As usual your posting is clear, easy to read and contains all the sources needed to take it further. I do hope our schools will follow your pointers. Thank you!

    1. Chris,

      Why is it so challenging for schools to move to 1:1? I was just reading that it was recently the 20 year anniversary of the 1st 1:1 program. Twenty years! And we’re still questioning whether it’s a good idea or not. Not a swiftly moving field, is it?

      1. Kim,

        I think the reason that it is so challenging for schools to move to 1:1 is that all of the literature makes it a lengthy and costly task of re-inventing the school. Take a look at the list of things that need to be done. Reinvention is neither a short nor simple task as reinventing a school should not be. What schools do not ask is whether reinvention is now a necessary prerequisite for making such power available to students and teachers. In the past it certainly was necessary as the financial outlays (infrastructure, computers, software, training, support etc.) were large enough that they had to be closely examined. And the process of that examination opened up classroom practice for inspection by the community. The result, predictably, was a lengthy, sometimes contentious, process of examining teaching and learning in the school and determining future direction. As contentious as that process was in some schools, it did bring the community together.

        But what if the financial commitment is not so large? What if the infrastructure of the school is in place? What if recent advances in cloud computing, open source, SAAS, and personal computing device ownership overcome the requirement that the school specify hardware and software? What if teachers are at the limit of what they can do sharing mobile labs? What if the goal is not to reinvent the school, but to get power into the students’ hands now knowing that with support and learning opportunities, teachers will continue to increase integration and effectiveness in their classrooms? Can you then shorten the process? In our case, we did: ten and a half school weeks from pilot proposal to the 1:1 pilot for sixth grade. A semester later we moved from pilot to full implementation in sixth and seventh grade where all students bring their own portable device.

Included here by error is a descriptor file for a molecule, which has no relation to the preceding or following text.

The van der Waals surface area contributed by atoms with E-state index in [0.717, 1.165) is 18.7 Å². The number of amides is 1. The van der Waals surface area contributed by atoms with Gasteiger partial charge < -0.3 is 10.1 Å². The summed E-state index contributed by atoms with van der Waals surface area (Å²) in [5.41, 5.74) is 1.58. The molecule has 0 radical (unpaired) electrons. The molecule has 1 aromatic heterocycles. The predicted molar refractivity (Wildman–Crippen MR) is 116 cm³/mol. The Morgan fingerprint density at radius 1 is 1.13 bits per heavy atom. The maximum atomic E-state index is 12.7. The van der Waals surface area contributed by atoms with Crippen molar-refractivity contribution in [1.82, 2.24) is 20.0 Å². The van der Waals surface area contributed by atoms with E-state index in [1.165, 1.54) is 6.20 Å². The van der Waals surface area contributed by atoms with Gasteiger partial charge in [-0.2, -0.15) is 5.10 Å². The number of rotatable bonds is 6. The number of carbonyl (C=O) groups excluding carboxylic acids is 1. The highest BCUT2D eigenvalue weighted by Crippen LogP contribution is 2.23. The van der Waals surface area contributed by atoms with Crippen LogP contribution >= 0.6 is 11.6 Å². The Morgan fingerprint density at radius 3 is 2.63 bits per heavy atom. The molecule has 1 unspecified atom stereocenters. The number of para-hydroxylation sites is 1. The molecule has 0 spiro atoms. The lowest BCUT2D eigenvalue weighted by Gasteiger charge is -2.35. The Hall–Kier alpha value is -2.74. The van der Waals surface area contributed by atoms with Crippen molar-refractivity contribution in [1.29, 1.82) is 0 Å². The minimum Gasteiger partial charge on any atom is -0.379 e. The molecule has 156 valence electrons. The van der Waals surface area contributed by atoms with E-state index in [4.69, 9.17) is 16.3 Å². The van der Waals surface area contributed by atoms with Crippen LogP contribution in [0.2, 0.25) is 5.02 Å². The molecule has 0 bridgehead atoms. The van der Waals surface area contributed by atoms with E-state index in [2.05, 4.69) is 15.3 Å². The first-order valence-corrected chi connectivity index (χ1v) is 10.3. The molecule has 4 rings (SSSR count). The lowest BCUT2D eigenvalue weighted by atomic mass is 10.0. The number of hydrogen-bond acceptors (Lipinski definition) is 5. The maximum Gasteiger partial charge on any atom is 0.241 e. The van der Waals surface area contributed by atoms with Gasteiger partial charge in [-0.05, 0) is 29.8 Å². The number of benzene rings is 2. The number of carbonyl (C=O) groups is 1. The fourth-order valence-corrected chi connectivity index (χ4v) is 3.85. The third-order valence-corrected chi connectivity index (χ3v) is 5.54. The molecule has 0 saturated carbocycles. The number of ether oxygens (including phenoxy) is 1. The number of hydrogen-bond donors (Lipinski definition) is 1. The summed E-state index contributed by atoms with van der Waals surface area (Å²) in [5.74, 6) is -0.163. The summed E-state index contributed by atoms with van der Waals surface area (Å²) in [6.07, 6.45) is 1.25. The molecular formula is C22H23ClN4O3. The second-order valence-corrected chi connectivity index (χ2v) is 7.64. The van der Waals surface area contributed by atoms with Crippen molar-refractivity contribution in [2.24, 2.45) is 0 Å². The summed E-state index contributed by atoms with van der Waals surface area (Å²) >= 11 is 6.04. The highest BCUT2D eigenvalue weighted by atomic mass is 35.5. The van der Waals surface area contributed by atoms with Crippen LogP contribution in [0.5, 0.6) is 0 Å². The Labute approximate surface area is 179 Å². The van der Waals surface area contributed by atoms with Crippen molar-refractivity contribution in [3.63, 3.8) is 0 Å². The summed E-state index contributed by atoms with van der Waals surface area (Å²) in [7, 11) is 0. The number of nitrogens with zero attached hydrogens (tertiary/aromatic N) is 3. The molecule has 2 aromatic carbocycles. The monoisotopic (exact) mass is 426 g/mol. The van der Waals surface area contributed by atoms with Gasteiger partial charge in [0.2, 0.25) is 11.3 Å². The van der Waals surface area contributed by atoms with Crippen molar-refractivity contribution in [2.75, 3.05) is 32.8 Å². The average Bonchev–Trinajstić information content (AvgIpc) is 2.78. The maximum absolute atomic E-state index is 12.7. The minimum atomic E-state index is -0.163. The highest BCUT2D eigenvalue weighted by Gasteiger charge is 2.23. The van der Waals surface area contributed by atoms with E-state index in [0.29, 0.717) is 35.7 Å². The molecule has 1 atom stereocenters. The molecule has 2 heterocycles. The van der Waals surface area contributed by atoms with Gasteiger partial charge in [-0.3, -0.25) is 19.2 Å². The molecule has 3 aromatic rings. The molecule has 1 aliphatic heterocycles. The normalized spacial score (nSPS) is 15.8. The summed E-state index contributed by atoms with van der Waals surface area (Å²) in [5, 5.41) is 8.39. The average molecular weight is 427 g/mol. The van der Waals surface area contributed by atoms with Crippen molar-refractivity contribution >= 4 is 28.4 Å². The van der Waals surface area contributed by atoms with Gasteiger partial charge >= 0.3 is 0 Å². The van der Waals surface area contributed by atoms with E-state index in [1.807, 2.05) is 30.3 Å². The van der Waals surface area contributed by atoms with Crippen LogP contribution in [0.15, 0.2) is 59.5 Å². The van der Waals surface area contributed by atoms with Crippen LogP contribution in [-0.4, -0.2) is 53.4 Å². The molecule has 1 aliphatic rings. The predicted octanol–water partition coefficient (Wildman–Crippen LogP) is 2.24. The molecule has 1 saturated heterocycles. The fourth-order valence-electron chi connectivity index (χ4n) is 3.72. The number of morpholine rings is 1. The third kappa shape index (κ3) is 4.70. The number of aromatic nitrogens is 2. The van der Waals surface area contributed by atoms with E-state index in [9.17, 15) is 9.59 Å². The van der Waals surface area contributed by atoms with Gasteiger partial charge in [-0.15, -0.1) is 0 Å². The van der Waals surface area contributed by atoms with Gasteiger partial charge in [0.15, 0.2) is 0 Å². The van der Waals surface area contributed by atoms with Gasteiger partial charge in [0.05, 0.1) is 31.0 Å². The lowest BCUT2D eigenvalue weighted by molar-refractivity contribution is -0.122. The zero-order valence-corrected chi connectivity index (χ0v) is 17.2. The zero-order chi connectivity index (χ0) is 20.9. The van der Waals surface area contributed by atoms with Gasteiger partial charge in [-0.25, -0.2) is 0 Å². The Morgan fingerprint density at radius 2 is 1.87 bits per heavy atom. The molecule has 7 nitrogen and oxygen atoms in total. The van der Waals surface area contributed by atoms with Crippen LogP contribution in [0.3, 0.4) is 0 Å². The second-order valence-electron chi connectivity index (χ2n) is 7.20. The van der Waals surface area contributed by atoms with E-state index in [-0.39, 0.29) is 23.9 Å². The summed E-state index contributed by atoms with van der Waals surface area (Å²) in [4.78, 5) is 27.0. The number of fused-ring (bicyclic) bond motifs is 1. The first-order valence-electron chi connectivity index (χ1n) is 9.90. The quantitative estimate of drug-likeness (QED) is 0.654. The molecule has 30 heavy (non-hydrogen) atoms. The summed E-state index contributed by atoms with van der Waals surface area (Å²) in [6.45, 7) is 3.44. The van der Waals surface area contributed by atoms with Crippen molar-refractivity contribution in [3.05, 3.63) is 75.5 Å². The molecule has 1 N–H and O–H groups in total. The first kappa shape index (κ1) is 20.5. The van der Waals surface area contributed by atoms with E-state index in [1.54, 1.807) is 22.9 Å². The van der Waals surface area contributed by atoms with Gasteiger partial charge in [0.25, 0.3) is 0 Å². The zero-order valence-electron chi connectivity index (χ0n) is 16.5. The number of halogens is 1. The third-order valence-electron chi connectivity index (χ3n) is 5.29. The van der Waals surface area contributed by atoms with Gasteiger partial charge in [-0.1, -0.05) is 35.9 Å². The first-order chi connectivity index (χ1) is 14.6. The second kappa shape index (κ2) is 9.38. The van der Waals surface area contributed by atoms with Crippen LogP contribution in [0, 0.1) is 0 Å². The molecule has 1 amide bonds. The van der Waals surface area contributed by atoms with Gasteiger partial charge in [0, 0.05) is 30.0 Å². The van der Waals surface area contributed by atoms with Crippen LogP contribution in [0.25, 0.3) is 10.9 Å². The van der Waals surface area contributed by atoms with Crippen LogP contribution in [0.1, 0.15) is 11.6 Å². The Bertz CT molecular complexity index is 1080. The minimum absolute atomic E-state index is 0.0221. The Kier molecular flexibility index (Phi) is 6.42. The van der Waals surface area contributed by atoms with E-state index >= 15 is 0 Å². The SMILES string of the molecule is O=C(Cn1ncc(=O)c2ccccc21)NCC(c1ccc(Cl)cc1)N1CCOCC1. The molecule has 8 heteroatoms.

We had read the research and reports and, because we had different initial conditions in our middle school, we deliberately chose to create a different path to implementation.

  6. When we started our laptop program, we jumped in feet first with out real consideration of the depth of the water . The end result was for the first couple of years we were treading water, and even now 12 year down the track, I believe we are still playing catch up with some staff.

    Fundemental to any program is the educational drivers or benefits – the What do we want our 1:1 program to achieve. This must be the starting place for any discussion. We can not have a laptop program that is in place because it looks good, to keep up with the school down the road or as a marketing tool. The goals must be to improve the education of our students.

    Fortunately these goals are easy to see starting with preparing our students for a life with a increasingly digital content, to engage our students, to leverage the tools theya re using and by doing this engage and motivate, to provide access to tools that enhance learning, improve teaching etc.